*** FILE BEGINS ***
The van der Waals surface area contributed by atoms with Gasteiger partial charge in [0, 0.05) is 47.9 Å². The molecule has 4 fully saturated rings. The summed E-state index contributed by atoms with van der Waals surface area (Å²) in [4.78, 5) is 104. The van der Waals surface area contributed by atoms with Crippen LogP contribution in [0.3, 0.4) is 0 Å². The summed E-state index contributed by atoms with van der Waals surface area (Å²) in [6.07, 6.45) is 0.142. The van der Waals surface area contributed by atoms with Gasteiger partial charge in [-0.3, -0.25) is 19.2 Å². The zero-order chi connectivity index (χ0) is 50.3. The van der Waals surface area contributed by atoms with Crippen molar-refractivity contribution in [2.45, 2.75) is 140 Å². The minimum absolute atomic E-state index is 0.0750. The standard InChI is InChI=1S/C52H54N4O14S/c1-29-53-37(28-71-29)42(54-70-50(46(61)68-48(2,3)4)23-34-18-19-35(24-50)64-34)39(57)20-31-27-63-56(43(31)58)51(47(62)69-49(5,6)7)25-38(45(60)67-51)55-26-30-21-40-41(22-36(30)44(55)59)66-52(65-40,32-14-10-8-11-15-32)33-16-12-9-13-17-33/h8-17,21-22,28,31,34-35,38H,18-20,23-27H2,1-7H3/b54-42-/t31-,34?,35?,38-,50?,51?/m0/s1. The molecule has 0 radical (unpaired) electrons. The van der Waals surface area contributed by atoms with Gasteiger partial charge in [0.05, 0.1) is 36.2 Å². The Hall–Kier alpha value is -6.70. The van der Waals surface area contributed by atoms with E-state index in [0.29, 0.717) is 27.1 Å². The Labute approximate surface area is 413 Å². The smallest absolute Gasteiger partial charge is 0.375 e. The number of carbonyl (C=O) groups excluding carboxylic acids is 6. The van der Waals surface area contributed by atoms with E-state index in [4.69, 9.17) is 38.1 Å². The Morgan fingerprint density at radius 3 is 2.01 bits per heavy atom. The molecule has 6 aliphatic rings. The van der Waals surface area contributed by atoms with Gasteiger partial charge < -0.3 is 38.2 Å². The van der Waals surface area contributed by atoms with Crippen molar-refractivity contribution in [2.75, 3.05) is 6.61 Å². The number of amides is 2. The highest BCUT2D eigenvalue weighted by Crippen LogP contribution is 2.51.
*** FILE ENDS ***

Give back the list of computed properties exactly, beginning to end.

The van der Waals surface area contributed by atoms with Gasteiger partial charge in [0, 0.05) is 47.9 Å². The molecule has 4 fully saturated rings. The summed E-state index contributed by atoms with van der Waals surface area (Å²) in [4.78, 5) is 104. The van der Waals surface area contributed by atoms with Crippen LogP contribution in [0.3, 0.4) is 0 Å². The summed E-state index contributed by atoms with van der Waals surface area (Å²) in [6.07, 6.45) is 0.142. The van der Waals surface area contributed by atoms with Gasteiger partial charge in [-0.3, -0.25) is 19.2 Å². The zero-order chi connectivity index (χ0) is 50.3. The van der Waals surface area contributed by atoms with Crippen molar-refractivity contribution in [2.45, 2.75) is 140 Å². The minimum absolute atomic E-state index is 0.0750. The standard InChI is InChI=1S/C52H54N4O14S/c1-29-53-37(28-71-29)42(54-70-50(46(61)68-48(2,3)4)23-34-18-19-35(24-50)64-34)39(57)20-31-27-63-56(43(31)58)51(47(62)69-49(5,6)7)25-38(45(60)67-51)55-26-30-21-40-41(22-36(30)44(55)59)66-52(65-40,32-14-10-8-11-15-32)33-16-12-9-13-17-33/h8-17,21-22,28,31,34-35,38H,18-20,23-27H2,1-7H3/b54-42-/t31-,34?,35?,38-,50?,51?/m0/s1. The molecule has 0 radical (unpaired) electrons. The van der Waals surface area contributed by atoms with Gasteiger partial charge in [0.05, 0.1) is 36.2 Å². The Hall–Kier alpha value is -6.70. The van der Waals surface area contributed by atoms with E-state index in [0.29, 0.717) is 27.1 Å². The Labute approximate surface area is 413 Å². The smallest absolute Gasteiger partial charge is 0.375 e. The number of carbonyl (C=O) groups excluding carboxylic acids is 6. The van der Waals surface area contributed by atoms with E-state index in [4.69, 9.17) is 38.1 Å². The Morgan fingerprint density at radius 3 is 2.01 bits per heavy atom. The molecule has 6 aliphatic rings. The van der Waals surface area contributed by atoms with Gasteiger partial charge < -0.3 is 38.2 Å². The van der Waals surface area contributed by atoms with Crippen molar-refractivity contribution in [2.75, 3.05) is 6.61 Å². The number of amides is 2. The highest BCUT2D eigenvalue weighted by Crippen LogP contribution is 2.51.